The technical definition of micromobility is personal transportation using "any vehicles whose gross weight is less than 500 kg" (1100 lb. or about 1/2 ton.)” This was not chosen strictly to exclude cars, but that is a de facto consequence. If cars can be built to be that weight then they would be acceptable micromobility. However I know enough about the car business to say that it’s extremely unlikely we will see <500kg cars again. Regulations conspired to inflate car performance beyond what can be considered minimal.
The last such vehicle that I could find was the Fiat 500 from 1957. The diminutive but very clever Gordon Murray T.25 comes close but it’s not quite there.
The iconic “minimalist” cars of the 20th century, the Fiat 500 and the Mini have been re-launched in the 21st century as obese caricatures of their namesakes.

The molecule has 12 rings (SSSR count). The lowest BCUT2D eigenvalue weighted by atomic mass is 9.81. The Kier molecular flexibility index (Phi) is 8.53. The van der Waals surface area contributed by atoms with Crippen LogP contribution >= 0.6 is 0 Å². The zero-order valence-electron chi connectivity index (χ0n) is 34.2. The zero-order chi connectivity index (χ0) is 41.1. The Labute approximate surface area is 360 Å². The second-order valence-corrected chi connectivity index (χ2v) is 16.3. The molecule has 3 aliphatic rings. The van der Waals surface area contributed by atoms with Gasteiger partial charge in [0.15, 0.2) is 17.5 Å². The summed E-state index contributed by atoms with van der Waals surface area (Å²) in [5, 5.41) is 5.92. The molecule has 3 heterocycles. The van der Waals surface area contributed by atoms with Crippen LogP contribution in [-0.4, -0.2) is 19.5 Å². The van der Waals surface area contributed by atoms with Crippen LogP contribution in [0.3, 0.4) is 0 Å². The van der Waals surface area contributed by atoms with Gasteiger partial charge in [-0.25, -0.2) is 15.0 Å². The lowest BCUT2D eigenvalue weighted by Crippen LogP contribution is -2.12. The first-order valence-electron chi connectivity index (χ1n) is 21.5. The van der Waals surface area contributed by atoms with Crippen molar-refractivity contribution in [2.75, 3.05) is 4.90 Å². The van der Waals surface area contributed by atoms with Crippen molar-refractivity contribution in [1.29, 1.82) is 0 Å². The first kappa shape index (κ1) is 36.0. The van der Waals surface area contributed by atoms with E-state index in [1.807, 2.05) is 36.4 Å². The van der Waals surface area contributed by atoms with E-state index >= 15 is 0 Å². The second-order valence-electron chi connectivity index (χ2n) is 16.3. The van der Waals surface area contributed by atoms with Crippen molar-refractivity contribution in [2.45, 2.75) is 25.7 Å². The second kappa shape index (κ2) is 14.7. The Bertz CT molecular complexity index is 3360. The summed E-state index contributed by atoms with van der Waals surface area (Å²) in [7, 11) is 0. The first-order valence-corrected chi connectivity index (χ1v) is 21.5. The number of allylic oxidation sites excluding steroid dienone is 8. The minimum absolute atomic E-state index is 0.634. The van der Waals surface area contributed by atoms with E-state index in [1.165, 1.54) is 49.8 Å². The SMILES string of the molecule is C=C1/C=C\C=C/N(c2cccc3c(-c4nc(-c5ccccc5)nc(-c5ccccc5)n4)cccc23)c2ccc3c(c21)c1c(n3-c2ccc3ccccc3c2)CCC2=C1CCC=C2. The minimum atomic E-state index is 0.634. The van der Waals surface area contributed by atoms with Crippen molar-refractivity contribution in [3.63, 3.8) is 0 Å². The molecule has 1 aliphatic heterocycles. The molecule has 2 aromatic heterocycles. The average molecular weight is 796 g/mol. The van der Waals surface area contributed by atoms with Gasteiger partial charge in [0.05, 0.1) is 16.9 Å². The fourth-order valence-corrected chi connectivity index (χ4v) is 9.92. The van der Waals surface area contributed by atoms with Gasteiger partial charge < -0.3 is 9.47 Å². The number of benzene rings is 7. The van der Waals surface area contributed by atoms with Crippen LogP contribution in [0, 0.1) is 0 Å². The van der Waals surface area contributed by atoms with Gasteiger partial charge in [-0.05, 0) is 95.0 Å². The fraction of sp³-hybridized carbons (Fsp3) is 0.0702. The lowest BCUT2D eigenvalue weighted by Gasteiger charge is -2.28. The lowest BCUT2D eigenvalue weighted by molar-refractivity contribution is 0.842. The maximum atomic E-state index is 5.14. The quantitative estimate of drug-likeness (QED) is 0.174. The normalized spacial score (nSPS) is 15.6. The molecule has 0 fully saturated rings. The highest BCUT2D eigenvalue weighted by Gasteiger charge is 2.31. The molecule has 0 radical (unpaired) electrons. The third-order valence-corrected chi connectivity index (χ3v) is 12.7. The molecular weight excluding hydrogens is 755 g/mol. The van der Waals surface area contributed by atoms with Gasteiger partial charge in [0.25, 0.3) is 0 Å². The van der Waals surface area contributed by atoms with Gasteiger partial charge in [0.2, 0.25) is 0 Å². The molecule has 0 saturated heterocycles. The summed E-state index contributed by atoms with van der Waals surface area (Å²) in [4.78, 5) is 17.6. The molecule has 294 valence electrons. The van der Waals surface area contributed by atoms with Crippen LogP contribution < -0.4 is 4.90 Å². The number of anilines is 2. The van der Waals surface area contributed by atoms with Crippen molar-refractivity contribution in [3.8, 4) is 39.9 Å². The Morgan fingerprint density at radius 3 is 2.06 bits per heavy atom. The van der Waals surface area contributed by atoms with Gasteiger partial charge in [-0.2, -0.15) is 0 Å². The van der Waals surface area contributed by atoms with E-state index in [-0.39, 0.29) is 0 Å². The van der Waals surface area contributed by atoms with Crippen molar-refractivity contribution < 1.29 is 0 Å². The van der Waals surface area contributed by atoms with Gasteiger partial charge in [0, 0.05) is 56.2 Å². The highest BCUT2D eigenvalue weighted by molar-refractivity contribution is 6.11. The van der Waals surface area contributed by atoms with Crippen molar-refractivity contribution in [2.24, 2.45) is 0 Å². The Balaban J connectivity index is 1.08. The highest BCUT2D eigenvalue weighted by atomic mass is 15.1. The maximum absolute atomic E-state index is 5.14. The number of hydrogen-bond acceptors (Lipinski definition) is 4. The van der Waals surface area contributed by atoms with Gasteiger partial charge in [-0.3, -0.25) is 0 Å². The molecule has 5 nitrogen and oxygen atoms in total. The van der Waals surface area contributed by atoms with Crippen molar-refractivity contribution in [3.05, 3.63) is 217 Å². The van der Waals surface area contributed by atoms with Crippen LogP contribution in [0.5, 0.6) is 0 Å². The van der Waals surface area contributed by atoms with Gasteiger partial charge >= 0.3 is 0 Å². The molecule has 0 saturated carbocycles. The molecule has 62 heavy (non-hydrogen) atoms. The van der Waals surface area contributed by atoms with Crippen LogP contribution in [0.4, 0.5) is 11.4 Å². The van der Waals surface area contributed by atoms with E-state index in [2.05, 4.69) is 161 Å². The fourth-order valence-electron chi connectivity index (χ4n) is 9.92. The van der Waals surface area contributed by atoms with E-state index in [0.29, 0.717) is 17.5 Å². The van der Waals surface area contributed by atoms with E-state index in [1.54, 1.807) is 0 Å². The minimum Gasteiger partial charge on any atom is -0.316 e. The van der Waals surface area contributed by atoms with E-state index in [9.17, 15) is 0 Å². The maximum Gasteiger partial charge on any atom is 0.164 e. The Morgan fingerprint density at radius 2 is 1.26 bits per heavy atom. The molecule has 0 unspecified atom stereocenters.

However, as the Fiat showed, 500 kg is more than enough to transport four people and vastly over-capable for the average occupancy of 1.2 that is currently the case for cars. Because most of the demand will be single occupancy, I expect 90% of microvehicles on the road will weigh less than 100 kg. Allowing 500 kg accommodates the long tail of exceptional demand.
The weight correlates to the likely distances traveled where the largest (500kg) vehicles will be used for the top quintile of trip distances (up to 80 miles).